Business backup strategy: It's nothing personal

Your data is only as good as your last backup. This is true if you are a home user with a prized digital music collection, or a business owner with mission-critical data. While backup is essential for anyone who values their data, when it comes to backup solutions, businesses have particular needs that differ from those of home users.

Traditionally, businesses conduct backup using on-site solutions. They implement backup software on a server and back up to media such as tape or disc. This media is usually rotated between sets – one set of backup is kept on-site and another set is stored off-site for safekeeping.

While this is still the backup strategy of many businesses, recent computing trends have led to other avenues being used to back up data. Of course, the biggest trend is cloud computing. Home users have taken advantage of services such as Mozy and Carbonite, which allow them to upload data (sometimes totalling gigabytes in size) to a cloud storage platform.

Certainly businesses can and do take advantage of cloud storage as part of a backup solution. However, because business data is so essential and often subject to regulations and compliance requirements, the demands of business backup go far beyond those for home use.

Amount of data

In general, a business will amass more data than a home user. Just because a business is small, it doesn't mean the amount of data that business accumulates is small. Businesses – even SMBs – can have data sets that reach several gigabytes or even terabytes in size. With large data sets, cloud-only solutions may not be the best fit, since upload speed is typically much slower than download speed with most Internet connections. Some backup vendors offer hybrid solutions, combining both local and cloud backup. With hybrid backup, you can perform a backup on-site and then have them sent to cloud storage incrementally, saving bandwidth and time for backups to complete.

Compliance

Another concern with business backup is compliance and regulations. Even small doctor's offices or legal firms have data that is subject to regulations. A home user does not have to worry if the cloud backup service she is using stores data in HIPAA or SOX compliant-datacentres.

If your business is subject to regulations, you need to find out if any cloud storage solution you may use for your business data follows those compliance requirements.

Security

For businesses, backup security is of the utmost importance. There's no shortage of news about security breaches and compromised servers, especially with consumer cloud services. While no vendor can guarantee 100 per cent impenetrability, it's important that any backup solution you, as a business owner, consider offers industrial strength security.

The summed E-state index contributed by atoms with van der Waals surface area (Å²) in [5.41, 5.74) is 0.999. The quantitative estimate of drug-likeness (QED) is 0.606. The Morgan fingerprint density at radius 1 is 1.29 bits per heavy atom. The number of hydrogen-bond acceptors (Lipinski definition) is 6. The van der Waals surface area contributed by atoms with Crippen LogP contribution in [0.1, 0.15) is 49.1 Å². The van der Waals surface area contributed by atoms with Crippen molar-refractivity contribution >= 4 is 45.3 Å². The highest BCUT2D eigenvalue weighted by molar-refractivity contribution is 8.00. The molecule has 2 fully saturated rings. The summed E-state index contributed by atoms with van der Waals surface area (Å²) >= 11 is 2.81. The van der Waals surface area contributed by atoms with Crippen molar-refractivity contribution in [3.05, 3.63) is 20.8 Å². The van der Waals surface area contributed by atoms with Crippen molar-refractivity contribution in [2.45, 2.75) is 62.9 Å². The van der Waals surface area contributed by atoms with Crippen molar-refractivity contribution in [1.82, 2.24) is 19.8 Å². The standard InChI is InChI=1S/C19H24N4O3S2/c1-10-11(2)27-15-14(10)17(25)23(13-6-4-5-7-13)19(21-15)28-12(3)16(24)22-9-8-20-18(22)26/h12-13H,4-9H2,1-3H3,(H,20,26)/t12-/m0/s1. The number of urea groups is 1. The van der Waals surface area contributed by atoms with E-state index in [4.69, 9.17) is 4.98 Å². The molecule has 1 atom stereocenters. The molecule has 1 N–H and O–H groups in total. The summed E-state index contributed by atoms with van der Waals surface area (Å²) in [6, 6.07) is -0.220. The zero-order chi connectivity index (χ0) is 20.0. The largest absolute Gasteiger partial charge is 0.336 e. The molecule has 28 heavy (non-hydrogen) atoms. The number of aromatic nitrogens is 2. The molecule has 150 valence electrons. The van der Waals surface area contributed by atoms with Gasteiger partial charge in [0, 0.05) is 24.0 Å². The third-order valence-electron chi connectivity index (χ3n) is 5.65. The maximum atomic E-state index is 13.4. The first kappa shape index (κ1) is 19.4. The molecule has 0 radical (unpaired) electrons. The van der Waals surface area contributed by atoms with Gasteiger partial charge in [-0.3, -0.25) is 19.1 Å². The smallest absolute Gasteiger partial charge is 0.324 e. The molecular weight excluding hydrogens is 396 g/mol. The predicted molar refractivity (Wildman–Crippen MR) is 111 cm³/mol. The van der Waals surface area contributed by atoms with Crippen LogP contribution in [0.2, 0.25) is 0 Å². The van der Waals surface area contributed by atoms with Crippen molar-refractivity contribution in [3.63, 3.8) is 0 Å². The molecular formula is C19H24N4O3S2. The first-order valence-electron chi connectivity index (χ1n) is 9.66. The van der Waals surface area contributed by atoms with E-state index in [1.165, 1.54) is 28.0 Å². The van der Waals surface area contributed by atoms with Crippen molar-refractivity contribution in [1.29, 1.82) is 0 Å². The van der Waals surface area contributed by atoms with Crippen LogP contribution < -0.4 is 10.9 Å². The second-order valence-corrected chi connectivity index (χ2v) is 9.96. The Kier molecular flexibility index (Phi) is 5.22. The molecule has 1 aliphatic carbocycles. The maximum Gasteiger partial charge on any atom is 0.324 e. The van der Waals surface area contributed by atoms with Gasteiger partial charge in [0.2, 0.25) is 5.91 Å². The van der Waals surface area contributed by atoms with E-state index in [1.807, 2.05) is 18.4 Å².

Some small business owners may opt to just back up to a portable device, figuring that strategy to be low cost and effective. It’s certainly low cost, but as to the latter point… government officials in Canada found out the hard way that backing up data to portable media is not always a good idea. The following is from a report issued by backup provider KeneticD:

In December of 2012, a federal government department in Canada announced that a USB key containing personal information, including Social Insurance Numbers, of about 5,000 Canadians went missing. Only a few short weeks after, in January of this year, the same agency lost data on 583,000 Canadians when a portable hard drive went missing.

"This type of data loss is unnecessary and avoidable," said Jamie Brenzel, CEO of KineticD. "Even with today’s technological advances in cloud data backup and recovery, instances such as these continue to plague small municipalities, government agencies and medical facilities. While cybersecurity is an international concern, data loss because of misplaced equipment can be prevented by taking the steps to move sensitive data to a secure cloud service."

Other considerations

Business backup requirements include the archiving of your business data. Many healthcare facilities are required to store data for a number of years, and legal firms are often required to keep years' worth of data accessible at any time. When considering a backup solution, ask about archiving data and whether that data can be easily accessed if needed.

Finally, businesses should always test the integrity of their backups. That means performing routine test restores of data. You don't want to wait for a crisis to hit to find out your backup is corrupted or unable to be restored for some reason.

Backup is an important component of sound data business strategy. As a business owner, you have to really target the backup solution that meets your business’ needs, a solution that is very likely different to the backup solution you use at home for video and music.